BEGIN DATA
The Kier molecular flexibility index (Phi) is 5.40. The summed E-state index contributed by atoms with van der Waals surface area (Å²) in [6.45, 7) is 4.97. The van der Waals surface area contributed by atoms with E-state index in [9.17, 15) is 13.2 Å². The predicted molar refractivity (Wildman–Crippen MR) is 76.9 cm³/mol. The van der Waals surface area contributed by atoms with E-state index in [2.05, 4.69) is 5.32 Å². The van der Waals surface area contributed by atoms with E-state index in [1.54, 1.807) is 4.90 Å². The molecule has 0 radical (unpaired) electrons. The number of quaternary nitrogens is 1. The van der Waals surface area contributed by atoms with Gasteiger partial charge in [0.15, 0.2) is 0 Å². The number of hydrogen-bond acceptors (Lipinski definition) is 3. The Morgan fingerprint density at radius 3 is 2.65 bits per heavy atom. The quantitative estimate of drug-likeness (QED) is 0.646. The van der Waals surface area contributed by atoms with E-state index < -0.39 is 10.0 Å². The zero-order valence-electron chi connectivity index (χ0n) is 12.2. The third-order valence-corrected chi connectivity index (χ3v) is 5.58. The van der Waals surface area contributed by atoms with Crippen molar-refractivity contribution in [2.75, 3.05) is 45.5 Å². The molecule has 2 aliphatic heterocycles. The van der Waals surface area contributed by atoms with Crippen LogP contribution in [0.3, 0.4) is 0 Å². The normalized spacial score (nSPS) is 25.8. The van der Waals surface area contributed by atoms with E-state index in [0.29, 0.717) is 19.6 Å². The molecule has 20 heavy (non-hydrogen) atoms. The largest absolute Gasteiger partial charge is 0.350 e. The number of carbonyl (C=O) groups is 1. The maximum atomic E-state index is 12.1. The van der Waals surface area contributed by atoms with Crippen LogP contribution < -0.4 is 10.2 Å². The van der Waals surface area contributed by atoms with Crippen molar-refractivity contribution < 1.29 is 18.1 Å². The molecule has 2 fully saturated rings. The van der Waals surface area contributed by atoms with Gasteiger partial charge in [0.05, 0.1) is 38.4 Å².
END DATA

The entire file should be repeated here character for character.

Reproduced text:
The Kier molecular flexibility index (Phi) is 5.40. The summed E-state index contributed by atoms with van der Waals surface area (Å²) in [6.45, 7) is 4.97. The van der Waals surface area contributed by atoms with E-state index in [9.17, 15) is 13.2 Å². The predicted molar refractivity (Wildman–Crippen MR) is 76.9 cm³/mol. The van der Waals surface area contributed by atoms with E-state index in [2.05, 4.69) is 5.32 Å². The van der Waals surface area contributed by atoms with E-state index in [1.54, 1.807) is 4.90 Å². The molecule has 0 radical (unpaired) electrons. The number of quaternary nitrogens is 1. The van der Waals surface area contributed by atoms with Gasteiger partial charge in [0.15, 0.2) is 0 Å². The number of hydrogen-bond acceptors (Lipinski definition) is 3. The Morgan fingerprint density at radius 3 is 2.65 bits per heavy atom. The quantitative estimate of drug-likeness (QED) is 0.646. The van der Waals surface area contributed by atoms with E-state index < -0.39 is 10.0 Å². The zero-order valence-electron chi connectivity index (χ0n) is 12.2. The third-order valence-corrected chi connectivity index (χ3v) is 5.58. The van der Waals surface area contributed by atoms with Crippen molar-refractivity contribution in [2.75, 3.05) is 45.5 Å². The molecule has 2 aliphatic heterocycles. The van der Waals surface area contributed by atoms with Crippen LogP contribution in [0.3, 0.4) is 0 Å². The normalized spacial score (nSPS) is 25.8. The van der Waals surface area contributed by atoms with E-state index in [0.29, 0.717) is 19.6 Å². The molecule has 20 heavy (non-hydrogen) atoms. The largest absolute Gasteiger partial charge is 0.350 e. The number of carbonyl (C=O) groups is 1. The maximum atomic E-state index is 12.1. The van der Waals surface area contributed by atoms with Crippen LogP contribution < -0.4 is 10.2 Å². The van der Waals surface area contributed by atoms with Crippen molar-refractivity contribution < 1.29 is 18.1 Å². The molecule has 2 fully saturated rings. The van der Waals surface area contributed by atoms with Gasteiger partial charge in [0.05, 0.1) is 38.4 Å².